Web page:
New Zealanders need to get into the habit of regularly checking their car batteries, according to State.
That’s the story the data from State Roadside Assistance tells, who responded to almost 1300 callouts across Aotearoa over the two-week Christmas and New Year period.
Forty-five per cent of all callouts over the break related to the vehicle battery. The most common issues were:
“Batteries are definitely the reason most people call up for assistance,” State’s Sean Craigen says. “When so many people are travelling around the country for day trips to the beach or campsites, the state of the car may be last on the priority list.
“Batteries can have issues for a number of different reasons. It might be your battery is old or drained due to GPS or applications using the charge. There’s also the chance that the good old lights were left on or doors left open,” he says.
“Lastly it could be that the vehicle has been sitting for a period of time and the battery no longer has enough power in it to start the engine,” he says.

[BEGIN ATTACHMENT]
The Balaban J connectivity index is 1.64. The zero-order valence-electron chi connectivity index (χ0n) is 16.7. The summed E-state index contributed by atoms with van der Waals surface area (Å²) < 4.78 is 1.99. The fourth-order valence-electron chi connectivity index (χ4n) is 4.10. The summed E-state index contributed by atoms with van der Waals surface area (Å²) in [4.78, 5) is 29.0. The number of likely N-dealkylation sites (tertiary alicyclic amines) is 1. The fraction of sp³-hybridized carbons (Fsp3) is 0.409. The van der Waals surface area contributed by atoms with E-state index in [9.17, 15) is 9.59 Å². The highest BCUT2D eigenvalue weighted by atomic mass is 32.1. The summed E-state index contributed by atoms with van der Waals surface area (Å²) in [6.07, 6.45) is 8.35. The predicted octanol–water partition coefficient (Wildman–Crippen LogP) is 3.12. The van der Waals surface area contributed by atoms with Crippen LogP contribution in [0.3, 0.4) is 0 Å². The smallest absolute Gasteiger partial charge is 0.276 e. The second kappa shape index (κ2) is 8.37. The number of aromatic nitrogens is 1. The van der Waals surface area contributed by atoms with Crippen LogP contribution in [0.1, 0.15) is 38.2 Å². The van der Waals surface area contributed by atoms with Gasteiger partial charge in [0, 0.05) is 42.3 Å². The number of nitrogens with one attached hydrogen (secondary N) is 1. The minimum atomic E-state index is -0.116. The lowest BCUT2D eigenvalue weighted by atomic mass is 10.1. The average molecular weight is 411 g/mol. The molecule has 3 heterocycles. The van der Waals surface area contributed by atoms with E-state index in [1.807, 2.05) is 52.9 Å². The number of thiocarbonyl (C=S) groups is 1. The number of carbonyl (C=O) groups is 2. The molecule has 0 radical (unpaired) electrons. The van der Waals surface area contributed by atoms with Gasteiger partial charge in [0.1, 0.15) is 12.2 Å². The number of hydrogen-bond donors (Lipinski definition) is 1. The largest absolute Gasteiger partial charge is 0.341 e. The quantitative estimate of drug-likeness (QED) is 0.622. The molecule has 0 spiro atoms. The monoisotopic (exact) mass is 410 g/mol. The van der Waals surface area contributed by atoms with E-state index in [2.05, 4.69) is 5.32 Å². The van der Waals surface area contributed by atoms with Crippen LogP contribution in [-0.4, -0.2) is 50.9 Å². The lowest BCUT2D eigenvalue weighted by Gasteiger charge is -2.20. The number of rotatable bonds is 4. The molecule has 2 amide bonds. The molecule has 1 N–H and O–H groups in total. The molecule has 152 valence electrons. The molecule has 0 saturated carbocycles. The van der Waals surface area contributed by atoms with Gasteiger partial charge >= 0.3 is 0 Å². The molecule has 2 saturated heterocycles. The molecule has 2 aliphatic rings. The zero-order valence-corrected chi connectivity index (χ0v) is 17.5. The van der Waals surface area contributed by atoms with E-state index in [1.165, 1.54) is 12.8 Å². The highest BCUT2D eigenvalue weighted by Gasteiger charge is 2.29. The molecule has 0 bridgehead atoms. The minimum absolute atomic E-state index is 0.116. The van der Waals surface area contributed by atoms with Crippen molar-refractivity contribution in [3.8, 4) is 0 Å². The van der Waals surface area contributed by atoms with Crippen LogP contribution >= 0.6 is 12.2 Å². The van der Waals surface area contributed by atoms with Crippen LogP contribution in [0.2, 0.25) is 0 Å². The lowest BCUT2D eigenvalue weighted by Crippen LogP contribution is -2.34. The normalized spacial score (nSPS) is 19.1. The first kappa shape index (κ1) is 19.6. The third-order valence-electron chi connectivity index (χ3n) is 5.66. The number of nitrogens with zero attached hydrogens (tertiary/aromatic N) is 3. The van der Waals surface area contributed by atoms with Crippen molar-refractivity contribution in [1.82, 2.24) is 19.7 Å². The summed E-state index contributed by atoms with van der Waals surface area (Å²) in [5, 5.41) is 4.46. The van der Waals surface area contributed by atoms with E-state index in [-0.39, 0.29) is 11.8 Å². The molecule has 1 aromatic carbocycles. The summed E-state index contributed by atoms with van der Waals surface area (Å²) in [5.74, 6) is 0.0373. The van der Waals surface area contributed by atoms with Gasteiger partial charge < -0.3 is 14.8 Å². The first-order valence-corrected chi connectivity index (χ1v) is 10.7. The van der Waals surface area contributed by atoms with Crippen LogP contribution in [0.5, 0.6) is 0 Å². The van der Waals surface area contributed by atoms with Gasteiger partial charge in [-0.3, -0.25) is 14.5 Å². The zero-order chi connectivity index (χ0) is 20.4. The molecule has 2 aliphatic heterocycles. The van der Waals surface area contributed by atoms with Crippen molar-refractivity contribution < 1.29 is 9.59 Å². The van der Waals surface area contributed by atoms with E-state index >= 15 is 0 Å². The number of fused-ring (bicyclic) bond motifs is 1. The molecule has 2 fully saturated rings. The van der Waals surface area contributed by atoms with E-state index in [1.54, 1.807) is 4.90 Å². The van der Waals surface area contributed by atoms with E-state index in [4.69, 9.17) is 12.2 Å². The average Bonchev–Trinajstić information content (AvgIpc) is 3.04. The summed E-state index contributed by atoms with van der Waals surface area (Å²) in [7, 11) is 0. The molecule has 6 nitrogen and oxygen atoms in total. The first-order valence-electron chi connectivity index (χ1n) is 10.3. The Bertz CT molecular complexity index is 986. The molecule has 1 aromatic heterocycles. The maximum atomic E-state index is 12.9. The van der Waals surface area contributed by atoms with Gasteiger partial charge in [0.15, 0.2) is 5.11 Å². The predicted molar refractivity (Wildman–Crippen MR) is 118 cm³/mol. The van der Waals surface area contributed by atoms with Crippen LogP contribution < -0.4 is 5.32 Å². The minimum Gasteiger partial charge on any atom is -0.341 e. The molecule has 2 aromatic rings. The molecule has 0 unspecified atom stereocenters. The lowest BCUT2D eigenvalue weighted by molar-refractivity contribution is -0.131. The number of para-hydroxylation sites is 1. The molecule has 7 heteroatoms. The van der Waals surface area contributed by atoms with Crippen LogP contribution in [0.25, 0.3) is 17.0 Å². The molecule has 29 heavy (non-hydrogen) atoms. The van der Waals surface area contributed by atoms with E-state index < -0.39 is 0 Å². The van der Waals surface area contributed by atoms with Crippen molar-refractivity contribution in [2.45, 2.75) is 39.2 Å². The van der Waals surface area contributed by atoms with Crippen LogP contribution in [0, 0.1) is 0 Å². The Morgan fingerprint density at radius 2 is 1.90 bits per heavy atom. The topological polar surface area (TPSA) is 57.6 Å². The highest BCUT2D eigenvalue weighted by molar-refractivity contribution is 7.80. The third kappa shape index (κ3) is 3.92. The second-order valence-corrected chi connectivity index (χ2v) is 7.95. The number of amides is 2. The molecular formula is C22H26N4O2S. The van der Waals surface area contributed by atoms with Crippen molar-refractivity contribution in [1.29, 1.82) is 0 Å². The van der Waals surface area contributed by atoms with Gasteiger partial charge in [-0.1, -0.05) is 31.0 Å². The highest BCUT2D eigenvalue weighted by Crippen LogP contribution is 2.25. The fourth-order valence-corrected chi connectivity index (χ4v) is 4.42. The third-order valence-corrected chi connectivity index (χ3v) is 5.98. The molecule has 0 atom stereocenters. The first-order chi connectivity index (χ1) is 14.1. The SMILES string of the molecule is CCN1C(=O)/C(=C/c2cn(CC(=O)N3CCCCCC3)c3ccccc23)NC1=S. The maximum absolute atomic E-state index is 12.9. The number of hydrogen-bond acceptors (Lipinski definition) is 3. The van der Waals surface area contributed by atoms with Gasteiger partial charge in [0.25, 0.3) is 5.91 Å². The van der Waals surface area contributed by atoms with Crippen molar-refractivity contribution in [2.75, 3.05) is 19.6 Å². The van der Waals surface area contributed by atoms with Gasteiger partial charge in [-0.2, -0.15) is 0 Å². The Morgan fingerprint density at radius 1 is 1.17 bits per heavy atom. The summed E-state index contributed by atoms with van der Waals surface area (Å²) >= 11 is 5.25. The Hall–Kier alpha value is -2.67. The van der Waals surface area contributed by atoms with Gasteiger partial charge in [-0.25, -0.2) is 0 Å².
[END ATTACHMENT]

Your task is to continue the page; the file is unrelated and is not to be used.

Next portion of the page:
“The good thing is that generally most batteries carry warranties of up to three years so we encourage vehicle owners to take advantage of this and get a check-up or a new one fitted before hitting the road.”
Tyres were also a problem for many drivers with:
Broken cambelts, overheated or flooded engines, faulty ignition switches, locked steering wheels and 100 pairs of keys being accidentally locked inside vehicles were some of the remaining reasons State’s roadside rescue teams were kept busy over the break.
Sean also recommended vehicle owners check they have a compliant spare tyre in the boot which is inflated to the recommended level and make sure all lights and electrics are off when the car is not in use (to avoid draining the battery).